Programming magnetic ordering for smart micromachines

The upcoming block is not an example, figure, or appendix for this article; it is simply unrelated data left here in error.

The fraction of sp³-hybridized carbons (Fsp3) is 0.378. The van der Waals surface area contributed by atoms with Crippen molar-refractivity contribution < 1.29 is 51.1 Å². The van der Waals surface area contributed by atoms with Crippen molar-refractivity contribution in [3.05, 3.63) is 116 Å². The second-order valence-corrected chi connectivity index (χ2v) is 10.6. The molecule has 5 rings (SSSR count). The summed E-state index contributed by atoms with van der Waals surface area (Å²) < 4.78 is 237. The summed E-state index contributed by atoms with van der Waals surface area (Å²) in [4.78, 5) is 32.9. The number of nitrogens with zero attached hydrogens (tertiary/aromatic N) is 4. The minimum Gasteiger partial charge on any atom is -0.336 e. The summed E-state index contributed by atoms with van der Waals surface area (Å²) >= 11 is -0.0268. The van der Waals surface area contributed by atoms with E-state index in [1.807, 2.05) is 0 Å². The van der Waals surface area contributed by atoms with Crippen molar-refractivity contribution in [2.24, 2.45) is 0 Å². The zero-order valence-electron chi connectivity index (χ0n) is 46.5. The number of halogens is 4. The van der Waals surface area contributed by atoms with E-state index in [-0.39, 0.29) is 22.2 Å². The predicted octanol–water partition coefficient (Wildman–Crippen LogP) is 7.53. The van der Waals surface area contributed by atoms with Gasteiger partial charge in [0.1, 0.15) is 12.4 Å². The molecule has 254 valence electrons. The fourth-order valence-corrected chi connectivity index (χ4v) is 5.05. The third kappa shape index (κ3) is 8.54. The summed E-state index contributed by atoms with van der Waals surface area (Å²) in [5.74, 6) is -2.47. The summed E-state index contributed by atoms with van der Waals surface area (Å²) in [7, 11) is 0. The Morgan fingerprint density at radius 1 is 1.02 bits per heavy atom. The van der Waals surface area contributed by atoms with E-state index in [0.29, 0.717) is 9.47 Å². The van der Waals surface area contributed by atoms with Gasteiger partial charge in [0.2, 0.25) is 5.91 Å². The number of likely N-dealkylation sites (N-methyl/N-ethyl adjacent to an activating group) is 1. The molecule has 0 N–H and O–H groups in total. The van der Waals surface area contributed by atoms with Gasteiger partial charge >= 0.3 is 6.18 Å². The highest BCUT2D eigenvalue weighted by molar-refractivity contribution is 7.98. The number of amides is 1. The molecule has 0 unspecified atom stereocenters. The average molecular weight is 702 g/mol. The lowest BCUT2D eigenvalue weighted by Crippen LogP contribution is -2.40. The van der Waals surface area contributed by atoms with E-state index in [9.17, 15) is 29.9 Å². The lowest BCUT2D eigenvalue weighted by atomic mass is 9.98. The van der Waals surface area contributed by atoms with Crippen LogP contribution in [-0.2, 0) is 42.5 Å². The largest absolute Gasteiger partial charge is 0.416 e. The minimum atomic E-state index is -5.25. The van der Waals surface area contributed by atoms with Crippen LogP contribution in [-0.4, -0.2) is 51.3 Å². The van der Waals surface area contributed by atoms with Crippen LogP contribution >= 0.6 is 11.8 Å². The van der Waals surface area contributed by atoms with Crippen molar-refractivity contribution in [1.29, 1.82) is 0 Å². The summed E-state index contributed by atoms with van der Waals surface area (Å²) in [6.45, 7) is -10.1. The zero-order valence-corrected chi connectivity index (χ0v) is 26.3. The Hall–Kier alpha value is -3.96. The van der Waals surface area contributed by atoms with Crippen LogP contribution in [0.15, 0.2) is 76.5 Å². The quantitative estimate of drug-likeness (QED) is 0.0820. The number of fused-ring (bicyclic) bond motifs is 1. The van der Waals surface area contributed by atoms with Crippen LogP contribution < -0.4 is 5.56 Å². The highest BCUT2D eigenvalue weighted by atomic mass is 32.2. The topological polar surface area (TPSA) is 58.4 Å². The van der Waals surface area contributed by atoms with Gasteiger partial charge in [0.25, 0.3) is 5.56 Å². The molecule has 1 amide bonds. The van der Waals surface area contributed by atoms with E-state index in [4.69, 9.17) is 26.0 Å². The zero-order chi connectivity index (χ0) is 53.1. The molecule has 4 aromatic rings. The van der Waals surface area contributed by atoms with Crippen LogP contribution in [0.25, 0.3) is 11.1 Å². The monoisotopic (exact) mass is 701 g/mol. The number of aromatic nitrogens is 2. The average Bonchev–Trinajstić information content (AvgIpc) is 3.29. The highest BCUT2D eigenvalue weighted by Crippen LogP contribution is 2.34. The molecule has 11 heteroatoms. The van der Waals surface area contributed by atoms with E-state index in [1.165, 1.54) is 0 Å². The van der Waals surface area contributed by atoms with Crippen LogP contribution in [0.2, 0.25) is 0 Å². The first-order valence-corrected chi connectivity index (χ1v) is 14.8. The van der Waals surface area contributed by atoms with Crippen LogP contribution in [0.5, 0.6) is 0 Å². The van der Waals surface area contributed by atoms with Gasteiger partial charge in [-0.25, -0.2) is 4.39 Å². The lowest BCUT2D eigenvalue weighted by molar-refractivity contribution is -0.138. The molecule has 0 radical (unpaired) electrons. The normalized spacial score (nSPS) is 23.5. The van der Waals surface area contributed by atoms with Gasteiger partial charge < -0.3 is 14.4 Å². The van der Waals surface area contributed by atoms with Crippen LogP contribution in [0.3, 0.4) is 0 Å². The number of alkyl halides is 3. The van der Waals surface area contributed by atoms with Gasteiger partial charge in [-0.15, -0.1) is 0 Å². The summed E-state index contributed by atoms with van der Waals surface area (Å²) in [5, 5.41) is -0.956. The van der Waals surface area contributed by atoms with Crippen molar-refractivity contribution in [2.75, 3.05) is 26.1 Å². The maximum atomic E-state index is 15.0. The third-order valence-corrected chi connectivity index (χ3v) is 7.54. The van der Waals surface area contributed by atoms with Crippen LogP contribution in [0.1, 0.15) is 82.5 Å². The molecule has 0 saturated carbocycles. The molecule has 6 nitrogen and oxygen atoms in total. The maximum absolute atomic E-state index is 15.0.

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Smart mechanical systems have greatly extended the reach of human beings in sensing, interacting with, and manipulating objects in the microscopic world. In particular, micromachines can expand our capabilities to access small confined and enclosed spaces, and can be employed for monitoring, diagnosis and treatment of diseases. However, developing micromachines for bioanalysis, which requires the smart integration of power sources, multimodal locomotion, dynamic maneuverability and biosensing functions, remain a formidable challenge. In nature, living organisms including magnetotatic bacteria have leveraged ordered structures to develop smart and adaptive behaviors. Moreover, advanced materials have been endowed with highly anisotropic mechanical strength and extraordinary functions by creating ordered micro- and nanostructures in the material composition. Along these lines, the present PhD dissertation focuses on systematic investigation of smart micromachines with magnetic structural order, which are fabricated by two major approaches, including magnetic field-assisted self-assembly and photolithography, and microfluidics-directed compartmentalisation assembly of magnetic building blocks. Based on the above approaches, the first investigation focuses on aquatic micromachines with ordered magnetic nanochains. Multiphase and dynamic maneuverability of micromachines are unlocked, which can bypass the physical constraints of diminishing gravity, dominating surface tension and fluidic drag at the microscale. The 2D planar design of micromachine structures, taking advantage of a Euler’s disk-inspired magnetic steering mechanism, enables the ultralight aquatic micromachines with high motility and large-area maneuverability. The next study investigates a microfluidics-directed assembly of magnetic micro-compartments to build micromachines. The approach is shown to tailor the magnetic coupling between the magnetic building blocks, which endows micromachines with 3D-trackable and differentiable motion. Following this study, a unique set of stray magnetic field fingerprints have been revealed by the inter-compartment magnetic coupling. By hiearachically arranging the magnetic compartments using microfluidic emulsion assembly, a library of encoded magnetic micromachines are generated and shown to be readily decodable by a compact giant magnetoresistance sensor, underlying an streamlined kinetic bioassay platform. In summary, the series of studies presented in this thesis uncover the physics behind a couple of key functionalities, such as multimodal motility, large-area maneuverability, response tunability, and decodability for smart mobile micromachines. The outcomes of this PhD research project, including fundamental robotic control and proof-of-concept demonstration should inspire future development of micromachines for real-world in-vitro and in-vivo bioanalytical applications.
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